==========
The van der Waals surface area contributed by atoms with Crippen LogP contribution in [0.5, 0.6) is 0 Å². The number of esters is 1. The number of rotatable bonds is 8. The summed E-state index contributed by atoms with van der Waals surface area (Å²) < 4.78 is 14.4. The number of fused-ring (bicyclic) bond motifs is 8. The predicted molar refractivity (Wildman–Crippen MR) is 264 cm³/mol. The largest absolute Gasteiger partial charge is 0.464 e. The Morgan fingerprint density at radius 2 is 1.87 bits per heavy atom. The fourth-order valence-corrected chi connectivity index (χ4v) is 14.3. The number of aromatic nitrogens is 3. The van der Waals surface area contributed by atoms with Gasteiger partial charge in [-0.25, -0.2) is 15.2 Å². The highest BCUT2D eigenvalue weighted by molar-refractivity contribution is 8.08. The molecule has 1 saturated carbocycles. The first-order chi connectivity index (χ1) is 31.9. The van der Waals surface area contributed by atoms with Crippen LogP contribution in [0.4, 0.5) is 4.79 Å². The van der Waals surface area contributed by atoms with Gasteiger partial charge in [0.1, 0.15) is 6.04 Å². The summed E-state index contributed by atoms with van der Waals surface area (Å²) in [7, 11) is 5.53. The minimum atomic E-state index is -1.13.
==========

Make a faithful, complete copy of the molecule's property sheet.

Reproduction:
The van der Waals surface area contributed by atoms with Crippen LogP contribution in [0.5, 0.6) is 0 Å². The number of esters is 1. The number of rotatable bonds is 8. The summed E-state index contributed by atoms with van der Waals surface area (Å²) < 4.78 is 14.4. The number of fused-ring (bicyclic) bond motifs is 8. The predicted molar refractivity (Wildman–Crippen MR) is 264 cm³/mol. The largest absolute Gasteiger partial charge is 0.464 e. The Morgan fingerprint density at radius 2 is 1.87 bits per heavy atom. The fourth-order valence-corrected chi connectivity index (χ4v) is 14.3. The number of aromatic nitrogens is 3. The van der Waals surface area contributed by atoms with Gasteiger partial charge in [-0.25, -0.2) is 15.2 Å². The highest BCUT2D eigenvalue weighted by molar-refractivity contribution is 8.08. The molecule has 1 saturated carbocycles. The first-order chi connectivity index (χ1) is 31.9. The van der Waals surface area contributed by atoms with Crippen LogP contribution in [0.4, 0.5) is 4.79 Å². The van der Waals surface area contributed by atoms with Gasteiger partial charge in [0.1, 0.15) is 6.04 Å². The summed E-state index contributed by atoms with van der Waals surface area (Å²) in [7, 11) is 5.53. The minimum atomic E-state index is -1.13.